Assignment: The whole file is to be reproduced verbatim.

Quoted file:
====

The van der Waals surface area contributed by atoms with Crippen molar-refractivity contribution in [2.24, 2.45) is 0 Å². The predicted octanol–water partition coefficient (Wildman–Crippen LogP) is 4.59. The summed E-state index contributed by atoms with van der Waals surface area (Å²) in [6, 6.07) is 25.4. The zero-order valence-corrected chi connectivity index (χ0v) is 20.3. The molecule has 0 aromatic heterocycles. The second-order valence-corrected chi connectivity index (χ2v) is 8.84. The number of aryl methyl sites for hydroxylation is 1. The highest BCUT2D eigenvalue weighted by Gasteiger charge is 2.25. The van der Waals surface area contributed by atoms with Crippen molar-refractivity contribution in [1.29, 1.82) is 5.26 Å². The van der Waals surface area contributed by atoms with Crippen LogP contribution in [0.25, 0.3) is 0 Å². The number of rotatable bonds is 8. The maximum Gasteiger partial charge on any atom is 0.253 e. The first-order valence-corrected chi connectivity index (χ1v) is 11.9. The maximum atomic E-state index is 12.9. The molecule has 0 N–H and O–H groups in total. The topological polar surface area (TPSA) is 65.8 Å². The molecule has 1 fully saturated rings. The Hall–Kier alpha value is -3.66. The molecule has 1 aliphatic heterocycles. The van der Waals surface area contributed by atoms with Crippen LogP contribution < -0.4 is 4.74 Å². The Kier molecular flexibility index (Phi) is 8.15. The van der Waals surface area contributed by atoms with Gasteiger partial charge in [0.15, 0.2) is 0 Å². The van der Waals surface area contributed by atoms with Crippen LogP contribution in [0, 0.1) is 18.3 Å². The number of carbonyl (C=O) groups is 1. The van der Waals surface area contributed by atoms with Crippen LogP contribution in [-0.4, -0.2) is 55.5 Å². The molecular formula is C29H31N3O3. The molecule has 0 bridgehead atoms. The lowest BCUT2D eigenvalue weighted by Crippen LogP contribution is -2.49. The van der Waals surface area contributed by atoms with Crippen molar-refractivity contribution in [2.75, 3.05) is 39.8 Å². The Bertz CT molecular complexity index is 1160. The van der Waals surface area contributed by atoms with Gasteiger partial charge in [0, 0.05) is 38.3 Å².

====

The van der Waals surface area contributed by atoms with Crippen molar-refractivity contribution in [2.24, 2.45) is 0 Å². The predicted octanol–water partition coefficient (Wildman–Crippen LogP) is 4.59. The summed E-state index contributed by atoms with van der Waals surface area (Å²) in [6, 6.07) is 25.4. The zero-order valence-corrected chi connectivity index (χ0v) is 20.3. The molecule has 0 aromatic heterocycles. The second-order valence-corrected chi connectivity index (χ2v) is 8.84. The number of aryl methyl sites for hydroxylation is 1. The highest BCUT2D eigenvalue weighted by Gasteiger charge is 2.25. The van der Waals surface area contributed by atoms with Crippen molar-refractivity contribution in [1.29, 1.82) is 5.26 Å². The van der Waals surface area contributed by atoms with Crippen LogP contribution in [0.25, 0.3) is 0 Å². The number of rotatable bonds is 8. The maximum Gasteiger partial charge on any atom is 0.253 e. The first-order valence-corrected chi connectivity index (χ1v) is 11.9. The maximum atomic E-state index is 12.9. The molecule has 0 N–H and O–H groups in total. The topological polar surface area (TPSA) is 65.8 Å². The molecule has 1 fully saturated rings. The Hall–Kier alpha value is -3.66. The molecule has 1 aliphatic heterocycles. The van der Waals surface area contributed by atoms with Crippen LogP contribution < -0.4 is 4.74 Å². The Kier molecular flexibility index (Phi) is 8.15. The van der Waals surface area contributed by atoms with Gasteiger partial charge in [0.15, 0.2) is 0 Å². The van der Waals surface area contributed by atoms with Crippen LogP contribution in [0, 0.1) is 18.3 Å². The number of carbonyl (C=O) groups is 1. The van der Waals surface area contributed by atoms with Crippen LogP contribution in [-0.4, -0.2) is 55.5 Å². The molecular formula is C29H31N3O3. The molecule has 0 bridgehead atoms. The lowest BCUT2D eigenvalue weighted by Crippen LogP contribution is -2.49. The van der Waals surface area contributed by atoms with Crippen molar-refractivity contribution in [2.75, 3.05) is 39.8 Å². The Bertz CT molecular complexity index is 1160. The van der Waals surface area contributed by atoms with Gasteiger partial charge in [0, 0.05) is 38.3 Å².